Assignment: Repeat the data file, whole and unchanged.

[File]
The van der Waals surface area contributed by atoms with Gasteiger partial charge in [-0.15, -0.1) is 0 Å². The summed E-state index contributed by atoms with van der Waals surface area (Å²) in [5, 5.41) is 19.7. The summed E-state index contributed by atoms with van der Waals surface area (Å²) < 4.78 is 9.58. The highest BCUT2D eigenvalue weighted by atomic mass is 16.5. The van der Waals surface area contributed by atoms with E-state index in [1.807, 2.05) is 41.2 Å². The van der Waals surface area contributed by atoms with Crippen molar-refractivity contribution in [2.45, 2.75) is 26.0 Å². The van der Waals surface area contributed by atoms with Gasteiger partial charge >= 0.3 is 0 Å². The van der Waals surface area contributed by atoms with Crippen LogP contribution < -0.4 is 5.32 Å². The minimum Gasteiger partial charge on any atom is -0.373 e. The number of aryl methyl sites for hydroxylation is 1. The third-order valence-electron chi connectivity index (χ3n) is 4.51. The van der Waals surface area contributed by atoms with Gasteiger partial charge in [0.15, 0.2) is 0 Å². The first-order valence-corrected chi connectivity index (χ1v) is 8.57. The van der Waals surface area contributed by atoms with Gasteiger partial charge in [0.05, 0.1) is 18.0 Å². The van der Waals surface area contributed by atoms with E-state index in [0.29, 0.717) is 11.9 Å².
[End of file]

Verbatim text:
The van der Waals surface area contributed by atoms with Gasteiger partial charge in [-0.15, -0.1) is 0 Å². The summed E-state index contributed by atoms with van der Waals surface area (Å²) in [5, 5.41) is 19.7. The summed E-state index contributed by atoms with van der Waals surface area (Å²) < 4.78 is 9.58. The highest BCUT2D eigenvalue weighted by atomic mass is 16.5. The van der Waals surface area contributed by atoms with E-state index in [1.807, 2.05) is 41.2 Å². The van der Waals surface area contributed by atoms with Crippen molar-refractivity contribution in [2.45, 2.75) is 26.0 Å². The van der Waals surface area contributed by atoms with Gasteiger partial charge >= 0.3 is 0 Å². The van der Waals surface area contributed by atoms with Crippen LogP contribution < -0.4 is 5.32 Å². The minimum Gasteiger partial charge on any atom is -0.373 e. The number of aryl methyl sites for hydroxylation is 1. The third-order valence-electron chi connectivity index (χ3n) is 4.51. The van der Waals surface area contributed by atoms with Gasteiger partial charge in [0.15, 0.2) is 0 Å². The first-order valence-corrected chi connectivity index (χ1v) is 8.57. The van der Waals surface area contributed by atoms with Gasteiger partial charge in [0.05, 0.1) is 18.0 Å². The van der Waals surface area contributed by atoms with E-state index in [0.29, 0.717) is 11.9 Å².